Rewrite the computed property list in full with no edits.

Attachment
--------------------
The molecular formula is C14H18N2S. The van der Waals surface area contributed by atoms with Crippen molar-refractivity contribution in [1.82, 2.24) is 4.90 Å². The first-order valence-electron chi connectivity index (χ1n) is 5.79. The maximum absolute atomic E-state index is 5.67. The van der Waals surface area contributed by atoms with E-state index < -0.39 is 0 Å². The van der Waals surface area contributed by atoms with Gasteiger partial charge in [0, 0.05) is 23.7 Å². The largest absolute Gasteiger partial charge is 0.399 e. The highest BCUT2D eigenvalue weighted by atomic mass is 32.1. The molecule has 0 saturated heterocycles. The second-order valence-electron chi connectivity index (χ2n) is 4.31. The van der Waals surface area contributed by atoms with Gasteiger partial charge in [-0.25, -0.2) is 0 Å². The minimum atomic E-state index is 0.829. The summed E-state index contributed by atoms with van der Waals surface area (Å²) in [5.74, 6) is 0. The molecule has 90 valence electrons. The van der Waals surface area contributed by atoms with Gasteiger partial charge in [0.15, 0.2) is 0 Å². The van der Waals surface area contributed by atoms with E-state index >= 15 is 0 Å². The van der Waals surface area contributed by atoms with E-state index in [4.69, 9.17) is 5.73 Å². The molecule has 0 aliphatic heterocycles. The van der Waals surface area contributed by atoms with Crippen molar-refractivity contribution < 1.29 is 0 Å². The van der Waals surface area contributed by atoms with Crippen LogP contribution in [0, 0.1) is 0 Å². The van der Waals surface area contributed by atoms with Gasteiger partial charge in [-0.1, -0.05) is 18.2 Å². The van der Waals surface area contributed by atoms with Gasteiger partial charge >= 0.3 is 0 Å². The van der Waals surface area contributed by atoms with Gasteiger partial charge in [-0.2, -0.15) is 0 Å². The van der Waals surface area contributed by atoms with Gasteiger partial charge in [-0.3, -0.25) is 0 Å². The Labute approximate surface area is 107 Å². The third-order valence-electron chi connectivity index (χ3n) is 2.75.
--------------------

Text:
The molecular formula is C14H18N2S. The van der Waals surface area contributed by atoms with Crippen molar-refractivity contribution in [1.82, 2.24) is 4.90 Å². The first-order valence-electron chi connectivity index (χ1n) is 5.79. The maximum absolute atomic E-state index is 5.67. The van der Waals surface area contributed by atoms with E-state index < -0.39 is 0 Å². The van der Waals surface area contributed by atoms with Gasteiger partial charge in [0, 0.05) is 23.7 Å². The largest absolute Gasteiger partial charge is 0.399 e. The highest BCUT2D eigenvalue weighted by atomic mass is 32.1. The molecule has 0 saturated heterocycles. The second-order valence-electron chi connectivity index (χ2n) is 4.31. The van der Waals surface area contributed by atoms with Gasteiger partial charge in [-0.25, -0.2) is 0 Å². The minimum atomic E-state index is 0.829. The summed E-state index contributed by atoms with van der Waals surface area (Å²) in [5.74, 6) is 0. The molecule has 90 valence electrons. The van der Waals surface area contributed by atoms with Gasteiger partial charge in [0.15, 0.2) is 0 Å². The van der Waals surface area contributed by atoms with E-state index >= 15 is 0 Å². The van der Waals surface area contributed by atoms with E-state index in [4.69, 9.17) is 5.73 Å². The molecule has 0 aliphatic heterocycles. The van der Waals surface area contributed by atoms with Crippen molar-refractivity contribution < 1.29 is 0 Å². The van der Waals surface area contributed by atoms with Crippen LogP contribution in [0, 0.1) is 0 Å². The van der Waals surface area contributed by atoms with Gasteiger partial charge in [-0.1, -0.05) is 18.2 Å². The van der Waals surface area contributed by atoms with Gasteiger partial charge >= 0.3 is 0 Å². The van der Waals surface area contributed by atoms with Gasteiger partial charge in [-0.2, -0.15) is 0 Å². The van der Waals surface area contributed by atoms with Gasteiger partial charge in [-0.3, -0.25) is 0 Å². The Labute approximate surface area is 107 Å². The third-order valence-electron chi connectivity index (χ3n) is 2.75.